These two templates protect content so that it can only be seen by members of your company (that is, users who’s account is synced to your Azure Active Directory tenant from your on-premises Active Directory). The “Company – Confidential” is editable by anyone in the company but cannot be opened if you are outside the company. The “Company – Confidential View Only” template is used to protect content that you want people in your company to view, but not edit. Again this is not viewable for users who do not have a login at your company. With the custom templates that you can now add you can designate different groups of users that will have access to documents protected with these templates, and you can define an access level or a list of rights for each of these groups. You can also control for how long content protected with these templates will be accessible, and you can define whether you want to require users to be online to access the content (thus, getting maximum control over their ability to access the document in case your policies change over time and ensuring all accesses to the documents get logged) or you want to allow them to cache document licenses so they get the ability to access the content from disconnected locations for up to a defined period of time.
Though you can have any name and description, the recommendation is to have a short enough list that your users can scan easily and that contains the company name and a brief outline of the rights granted. The following might be good example names:
- Contoso – Board Level Confidential (Grants access to company board level staff only)
- Contoso – All Full Time Employees Only (Visible to all Full Time Employees only)
- Contoso – Legal Time Sensitive View Only (Grants the legal team online access to document for 7 days)
The name of the template appears in the yellow banner at the top of the application, so should clearly identify who can view and what they can do with the document. You can also set different languages. Applications will pick the most suitable language version, with US English being the top of the list as downloaded from Microsoft and so the version that appears if your specific language does not appear. Tick the circle and the template is added. The management console returns with “Successfully added the template. Clients won’t see the changes until they refresh their templates”. Note though that templates start their life as “archived” templates that cannot be used, but this is fine, as we have not finished configuring the template anyway. Click on the name of the template to get to the properties pages for the template. You will be presented with the “Quick Start” page:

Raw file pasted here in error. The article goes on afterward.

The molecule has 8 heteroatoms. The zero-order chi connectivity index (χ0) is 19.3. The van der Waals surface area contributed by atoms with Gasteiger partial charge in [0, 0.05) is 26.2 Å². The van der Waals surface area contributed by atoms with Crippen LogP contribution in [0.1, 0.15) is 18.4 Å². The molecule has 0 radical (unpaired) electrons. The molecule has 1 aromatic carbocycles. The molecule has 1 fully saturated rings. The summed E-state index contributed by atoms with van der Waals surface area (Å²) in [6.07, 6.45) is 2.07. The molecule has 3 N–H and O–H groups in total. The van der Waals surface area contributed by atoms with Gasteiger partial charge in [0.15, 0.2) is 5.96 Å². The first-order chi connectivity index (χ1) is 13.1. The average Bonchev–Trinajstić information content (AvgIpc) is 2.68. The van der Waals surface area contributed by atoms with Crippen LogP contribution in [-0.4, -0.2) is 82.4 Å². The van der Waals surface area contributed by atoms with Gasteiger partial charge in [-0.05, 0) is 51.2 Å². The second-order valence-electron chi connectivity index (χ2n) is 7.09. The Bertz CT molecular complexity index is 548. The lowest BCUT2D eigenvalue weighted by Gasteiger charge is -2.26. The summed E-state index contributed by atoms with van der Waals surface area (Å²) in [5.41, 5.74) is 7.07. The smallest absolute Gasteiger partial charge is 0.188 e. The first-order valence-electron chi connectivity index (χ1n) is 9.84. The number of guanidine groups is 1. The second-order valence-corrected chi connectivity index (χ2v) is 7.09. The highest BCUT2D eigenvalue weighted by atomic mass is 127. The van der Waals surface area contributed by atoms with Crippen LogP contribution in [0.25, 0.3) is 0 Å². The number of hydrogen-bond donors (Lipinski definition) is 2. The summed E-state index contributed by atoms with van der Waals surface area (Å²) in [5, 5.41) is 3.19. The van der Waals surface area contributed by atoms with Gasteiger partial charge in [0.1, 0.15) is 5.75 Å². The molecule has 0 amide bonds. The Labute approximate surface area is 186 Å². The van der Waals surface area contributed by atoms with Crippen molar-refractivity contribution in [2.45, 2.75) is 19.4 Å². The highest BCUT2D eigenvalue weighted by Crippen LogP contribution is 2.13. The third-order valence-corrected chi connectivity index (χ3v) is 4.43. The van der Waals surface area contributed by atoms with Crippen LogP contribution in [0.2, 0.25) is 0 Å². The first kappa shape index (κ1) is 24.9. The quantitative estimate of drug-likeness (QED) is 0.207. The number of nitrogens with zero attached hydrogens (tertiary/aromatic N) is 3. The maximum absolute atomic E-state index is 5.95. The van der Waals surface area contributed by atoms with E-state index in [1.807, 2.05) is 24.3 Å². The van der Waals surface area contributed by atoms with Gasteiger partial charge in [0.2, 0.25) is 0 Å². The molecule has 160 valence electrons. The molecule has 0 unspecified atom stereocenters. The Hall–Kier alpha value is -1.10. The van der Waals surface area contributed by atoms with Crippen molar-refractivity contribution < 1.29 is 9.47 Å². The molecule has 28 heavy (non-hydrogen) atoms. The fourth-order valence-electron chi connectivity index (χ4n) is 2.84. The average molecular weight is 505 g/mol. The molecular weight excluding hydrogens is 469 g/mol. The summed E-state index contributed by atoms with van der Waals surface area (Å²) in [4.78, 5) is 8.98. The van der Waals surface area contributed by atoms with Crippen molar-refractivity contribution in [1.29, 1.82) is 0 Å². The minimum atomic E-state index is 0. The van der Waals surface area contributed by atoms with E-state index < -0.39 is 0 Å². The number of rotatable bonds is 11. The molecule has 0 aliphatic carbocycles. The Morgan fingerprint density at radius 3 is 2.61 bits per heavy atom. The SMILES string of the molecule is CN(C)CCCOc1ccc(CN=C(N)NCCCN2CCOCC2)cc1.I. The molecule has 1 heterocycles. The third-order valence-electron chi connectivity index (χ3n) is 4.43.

Click “Get started” under “Configure rights for users and groups” to say which groups or users from your Active Directory can access the content protected with this template. This info is synced from your AD every three hours – so any new users or groups will appear in a short while:
Keep in mind that your groups must have an email address for you to be able to use them in a custom template. If the group cannot be selected that will be the reason, but also remember the previous comment about a three hour sync from AD.
So if you do mail enable a group on-premises, it will be a good idea to continue creating this template now and then returning in a number of hours and adding the additional groups and rights. Select the rights you wish to apply to content protected with this template:
Once the rights are added for the groups/users selected you can add additional groups and users with different rights. To add additional names and descriptions (in different languages) click Configure on the top menu bar:
And finally, before you publish your template, you need to decide if you content can only be viewed online (that is with a connection to Microsoft RMS) or if you are allowed to cache the rights to open the content and if so, how long you can cache those rights for:
At the top of the Configure screen select Publish to make a template accessible to users (or Archive to restrict access to it again, and of course all the content protected by the template). Save the template. Clients will be able to use the template to protect their content once they have updated their templates.
For example Exchange Server will refresh its templates every 30 minutes from the RMS Connector and OWA will show them at next login, but if you are running Exchange Online you need to refresh the templates manually. See http://technet.microsoft.com/library/dn642472.aspx#BKMK_RefreshingTemplates for the steps to refresh different clients and servers.